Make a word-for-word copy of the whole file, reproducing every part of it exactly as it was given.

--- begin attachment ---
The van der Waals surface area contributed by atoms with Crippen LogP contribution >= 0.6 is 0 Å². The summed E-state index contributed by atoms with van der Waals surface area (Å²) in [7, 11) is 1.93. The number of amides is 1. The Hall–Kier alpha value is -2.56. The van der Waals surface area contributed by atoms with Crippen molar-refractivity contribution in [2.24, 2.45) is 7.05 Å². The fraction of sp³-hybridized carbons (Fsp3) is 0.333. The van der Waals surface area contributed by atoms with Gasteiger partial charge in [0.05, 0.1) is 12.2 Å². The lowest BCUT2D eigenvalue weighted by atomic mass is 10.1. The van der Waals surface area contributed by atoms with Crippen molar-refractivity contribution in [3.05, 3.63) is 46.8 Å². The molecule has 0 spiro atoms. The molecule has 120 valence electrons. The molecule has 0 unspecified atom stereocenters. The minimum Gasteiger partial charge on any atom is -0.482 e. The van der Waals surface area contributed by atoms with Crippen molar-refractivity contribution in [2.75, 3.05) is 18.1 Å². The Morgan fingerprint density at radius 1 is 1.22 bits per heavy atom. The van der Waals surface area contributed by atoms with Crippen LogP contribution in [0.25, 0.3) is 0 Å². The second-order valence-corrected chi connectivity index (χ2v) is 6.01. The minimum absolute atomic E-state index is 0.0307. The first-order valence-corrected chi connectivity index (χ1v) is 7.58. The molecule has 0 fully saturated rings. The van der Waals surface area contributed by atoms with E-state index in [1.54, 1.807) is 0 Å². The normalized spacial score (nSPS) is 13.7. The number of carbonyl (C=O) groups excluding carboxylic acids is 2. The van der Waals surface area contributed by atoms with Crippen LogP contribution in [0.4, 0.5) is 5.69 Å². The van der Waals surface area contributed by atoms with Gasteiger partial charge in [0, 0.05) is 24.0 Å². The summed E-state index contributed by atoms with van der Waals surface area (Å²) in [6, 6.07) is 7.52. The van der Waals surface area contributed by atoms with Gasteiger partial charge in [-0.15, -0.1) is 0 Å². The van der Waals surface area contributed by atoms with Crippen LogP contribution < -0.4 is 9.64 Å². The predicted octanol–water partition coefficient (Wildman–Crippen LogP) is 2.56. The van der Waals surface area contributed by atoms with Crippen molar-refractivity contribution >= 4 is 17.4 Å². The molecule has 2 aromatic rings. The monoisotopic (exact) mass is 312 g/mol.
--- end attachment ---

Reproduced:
The van der Waals surface area contributed by atoms with Crippen LogP contribution >= 0.6 is 0 Å². The summed E-state index contributed by atoms with van der Waals surface area (Å²) in [7, 11) is 1.93. The number of amides is 1. The Hall–Kier alpha value is -2.56. The van der Waals surface area contributed by atoms with Crippen molar-refractivity contribution in [2.24, 2.45) is 7.05 Å². The fraction of sp³-hybridized carbons (Fsp3) is 0.333. The van der Waals surface area contributed by atoms with Gasteiger partial charge in [0.05, 0.1) is 12.2 Å². The lowest BCUT2D eigenvalue weighted by atomic mass is 10.1. The van der Waals surface area contributed by atoms with Crippen molar-refractivity contribution in [3.05, 3.63) is 46.8 Å². The molecule has 0 spiro atoms. The molecule has 120 valence electrons. The molecule has 0 unspecified atom stereocenters. The minimum Gasteiger partial charge on any atom is -0.482 e. The van der Waals surface area contributed by atoms with Crippen molar-refractivity contribution in [2.75, 3.05) is 18.1 Å². The Morgan fingerprint density at radius 1 is 1.22 bits per heavy atom. The van der Waals surface area contributed by atoms with Crippen LogP contribution in [0.25, 0.3) is 0 Å². The second-order valence-corrected chi connectivity index (χ2v) is 6.01. The minimum absolute atomic E-state index is 0.0307. The first-order valence-corrected chi connectivity index (χ1v) is 7.58. The molecule has 0 fully saturated rings. The van der Waals surface area contributed by atoms with E-state index in [1.54, 1.807) is 0 Å². The normalized spacial score (nSPS) is 13.7. The number of carbonyl (C=O) groups excluding carboxylic acids is 2. The van der Waals surface area contributed by atoms with Crippen LogP contribution in [0.4, 0.5) is 5.69 Å². The van der Waals surface area contributed by atoms with Gasteiger partial charge in [0, 0.05) is 24.0 Å². The summed E-state index contributed by atoms with van der Waals surface area (Å²) in [6, 6.07) is 7.52. The van der Waals surface area contributed by atoms with Gasteiger partial charge in [-0.15, -0.1) is 0 Å². The van der Waals surface area contributed by atoms with Crippen LogP contribution < -0.4 is 9.64 Å². The predicted octanol–water partition coefficient (Wildman–Crippen LogP) is 2.56. The van der Waals surface area contributed by atoms with Crippen molar-refractivity contribution >= 4 is 17.4 Å². The molecule has 2 aromatic rings. The monoisotopic (exact) mass is 312 g/mol.